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What it means to mentor

Don Sebastiani is unabashedly, and unashamedly, a rich guy, although you’d never know it if you ran into him most mornings at Sonoma Market, standing there in his walking shorts and a white visor, studying the New York Times before morning mass at St. Francis Solano Church.

You also wouldn’t know that, for years, he had a semi-secret life mentoring a pod of teenage boys in the Haight-Ashbury neighborhood of San Francisco, hanging out in a burrito joint with two-to-five guys, letting them drive his Jeep around a vacant lot, taking them to Giants and Warriors games, being a friend, a guide and a vision of possibilities.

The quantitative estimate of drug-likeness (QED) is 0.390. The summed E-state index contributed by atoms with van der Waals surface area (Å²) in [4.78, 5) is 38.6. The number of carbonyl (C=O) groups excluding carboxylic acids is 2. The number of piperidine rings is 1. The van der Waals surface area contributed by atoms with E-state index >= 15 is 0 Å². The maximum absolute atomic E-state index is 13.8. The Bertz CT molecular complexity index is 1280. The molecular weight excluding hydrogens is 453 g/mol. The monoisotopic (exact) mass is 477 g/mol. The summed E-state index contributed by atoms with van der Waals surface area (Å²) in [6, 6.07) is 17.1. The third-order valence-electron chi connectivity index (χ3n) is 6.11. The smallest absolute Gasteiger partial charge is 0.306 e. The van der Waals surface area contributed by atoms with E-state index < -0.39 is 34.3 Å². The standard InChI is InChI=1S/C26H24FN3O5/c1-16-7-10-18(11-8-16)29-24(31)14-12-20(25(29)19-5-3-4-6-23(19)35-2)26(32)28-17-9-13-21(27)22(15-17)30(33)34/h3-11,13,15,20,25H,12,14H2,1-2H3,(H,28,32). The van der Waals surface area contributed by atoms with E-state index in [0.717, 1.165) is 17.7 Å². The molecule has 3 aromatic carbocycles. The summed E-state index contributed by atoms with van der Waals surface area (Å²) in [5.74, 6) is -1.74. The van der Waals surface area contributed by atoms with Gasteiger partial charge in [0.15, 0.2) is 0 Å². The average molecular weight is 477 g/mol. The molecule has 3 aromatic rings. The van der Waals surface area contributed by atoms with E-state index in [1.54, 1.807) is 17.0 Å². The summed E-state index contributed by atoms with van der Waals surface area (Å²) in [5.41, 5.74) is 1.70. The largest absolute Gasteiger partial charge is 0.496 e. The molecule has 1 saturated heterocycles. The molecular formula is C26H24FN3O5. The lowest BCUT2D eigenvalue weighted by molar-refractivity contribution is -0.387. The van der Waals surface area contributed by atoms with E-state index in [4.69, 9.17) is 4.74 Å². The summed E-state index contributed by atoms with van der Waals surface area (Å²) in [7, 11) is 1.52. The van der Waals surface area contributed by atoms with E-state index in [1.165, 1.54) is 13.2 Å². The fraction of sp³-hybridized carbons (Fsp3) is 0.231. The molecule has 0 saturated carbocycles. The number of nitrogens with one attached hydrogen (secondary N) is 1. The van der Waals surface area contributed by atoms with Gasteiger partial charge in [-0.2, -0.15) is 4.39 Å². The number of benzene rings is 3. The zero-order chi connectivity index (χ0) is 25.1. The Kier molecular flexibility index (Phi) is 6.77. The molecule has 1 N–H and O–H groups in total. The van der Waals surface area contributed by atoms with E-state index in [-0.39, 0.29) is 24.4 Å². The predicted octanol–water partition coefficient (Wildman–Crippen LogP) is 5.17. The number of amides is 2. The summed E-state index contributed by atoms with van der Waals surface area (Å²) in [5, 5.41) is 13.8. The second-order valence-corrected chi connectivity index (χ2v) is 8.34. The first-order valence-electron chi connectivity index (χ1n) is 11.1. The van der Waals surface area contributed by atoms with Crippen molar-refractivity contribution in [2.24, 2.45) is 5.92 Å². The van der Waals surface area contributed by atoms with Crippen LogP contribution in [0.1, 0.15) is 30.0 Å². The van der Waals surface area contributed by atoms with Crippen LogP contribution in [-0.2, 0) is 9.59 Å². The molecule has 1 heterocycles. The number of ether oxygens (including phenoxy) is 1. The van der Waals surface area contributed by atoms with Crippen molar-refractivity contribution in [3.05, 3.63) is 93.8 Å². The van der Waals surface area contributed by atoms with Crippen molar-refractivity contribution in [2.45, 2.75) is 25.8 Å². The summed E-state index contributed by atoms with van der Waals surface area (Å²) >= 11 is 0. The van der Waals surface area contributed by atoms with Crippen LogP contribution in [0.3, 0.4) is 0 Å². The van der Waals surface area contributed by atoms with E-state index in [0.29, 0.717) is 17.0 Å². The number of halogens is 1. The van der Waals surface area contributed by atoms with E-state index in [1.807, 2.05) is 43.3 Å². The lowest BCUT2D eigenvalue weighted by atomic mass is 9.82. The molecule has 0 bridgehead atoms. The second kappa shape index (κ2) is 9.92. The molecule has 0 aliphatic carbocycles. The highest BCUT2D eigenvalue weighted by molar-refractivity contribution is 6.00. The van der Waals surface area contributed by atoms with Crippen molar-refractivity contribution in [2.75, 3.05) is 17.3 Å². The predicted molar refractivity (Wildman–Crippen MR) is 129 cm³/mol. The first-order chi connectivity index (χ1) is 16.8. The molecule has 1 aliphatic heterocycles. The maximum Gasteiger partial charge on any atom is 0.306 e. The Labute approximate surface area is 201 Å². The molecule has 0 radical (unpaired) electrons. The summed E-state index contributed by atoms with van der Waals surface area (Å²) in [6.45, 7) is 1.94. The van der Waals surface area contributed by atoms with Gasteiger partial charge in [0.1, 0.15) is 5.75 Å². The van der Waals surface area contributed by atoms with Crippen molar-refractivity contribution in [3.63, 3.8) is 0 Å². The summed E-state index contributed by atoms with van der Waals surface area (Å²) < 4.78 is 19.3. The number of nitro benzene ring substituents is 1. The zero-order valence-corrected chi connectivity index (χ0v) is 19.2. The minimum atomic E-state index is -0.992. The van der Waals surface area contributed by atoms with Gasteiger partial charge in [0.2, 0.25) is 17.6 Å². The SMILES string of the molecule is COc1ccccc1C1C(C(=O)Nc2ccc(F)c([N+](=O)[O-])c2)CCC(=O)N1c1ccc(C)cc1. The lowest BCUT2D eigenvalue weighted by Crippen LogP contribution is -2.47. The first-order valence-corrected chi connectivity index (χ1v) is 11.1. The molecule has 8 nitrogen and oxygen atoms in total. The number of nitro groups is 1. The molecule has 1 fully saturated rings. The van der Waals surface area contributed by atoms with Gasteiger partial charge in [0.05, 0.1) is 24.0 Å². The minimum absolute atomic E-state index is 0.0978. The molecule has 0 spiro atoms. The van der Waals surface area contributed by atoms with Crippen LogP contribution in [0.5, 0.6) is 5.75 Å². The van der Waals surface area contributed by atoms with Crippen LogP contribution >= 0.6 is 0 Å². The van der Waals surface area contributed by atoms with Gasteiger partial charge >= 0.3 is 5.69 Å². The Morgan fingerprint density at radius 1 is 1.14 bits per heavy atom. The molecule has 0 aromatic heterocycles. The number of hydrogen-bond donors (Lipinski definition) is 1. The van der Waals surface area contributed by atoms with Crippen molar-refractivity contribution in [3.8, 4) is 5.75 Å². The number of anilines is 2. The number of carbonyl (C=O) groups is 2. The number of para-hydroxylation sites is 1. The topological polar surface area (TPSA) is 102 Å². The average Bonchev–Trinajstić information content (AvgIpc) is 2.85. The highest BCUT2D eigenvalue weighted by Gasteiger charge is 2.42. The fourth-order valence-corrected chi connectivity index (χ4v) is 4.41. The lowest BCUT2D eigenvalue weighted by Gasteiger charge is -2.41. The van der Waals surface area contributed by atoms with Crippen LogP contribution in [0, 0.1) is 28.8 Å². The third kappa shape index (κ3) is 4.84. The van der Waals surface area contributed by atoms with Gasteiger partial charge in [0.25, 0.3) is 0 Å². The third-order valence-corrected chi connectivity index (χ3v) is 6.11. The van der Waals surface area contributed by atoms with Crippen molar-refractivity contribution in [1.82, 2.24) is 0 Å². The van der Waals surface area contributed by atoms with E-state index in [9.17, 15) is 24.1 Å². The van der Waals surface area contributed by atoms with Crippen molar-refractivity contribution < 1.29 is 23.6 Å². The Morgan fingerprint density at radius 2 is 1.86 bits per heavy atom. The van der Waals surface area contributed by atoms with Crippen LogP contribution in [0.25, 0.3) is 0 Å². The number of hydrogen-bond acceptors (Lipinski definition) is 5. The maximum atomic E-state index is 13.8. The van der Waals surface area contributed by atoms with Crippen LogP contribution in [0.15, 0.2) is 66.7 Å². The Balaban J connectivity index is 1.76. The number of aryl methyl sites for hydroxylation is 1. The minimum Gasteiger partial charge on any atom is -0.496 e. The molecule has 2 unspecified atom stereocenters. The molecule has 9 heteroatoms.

In the time between raising his own children and becoming a grandparent to theirs, the elder Sebastiani still had a lot of fathering left in him that needed an outlet.

So he found it mentoring other people’s kids, first through an organization called Up2Us, in San Francisco, and now through the Sonoma Valley Mentoring Alliance.

What he has learned from the experience is that, while mentees clearly get a lot out of the relationship, and years of data confirm the extraordinary impact mentoring has in the lives of at-risk kids, it is at least as rewarding for the mentors.


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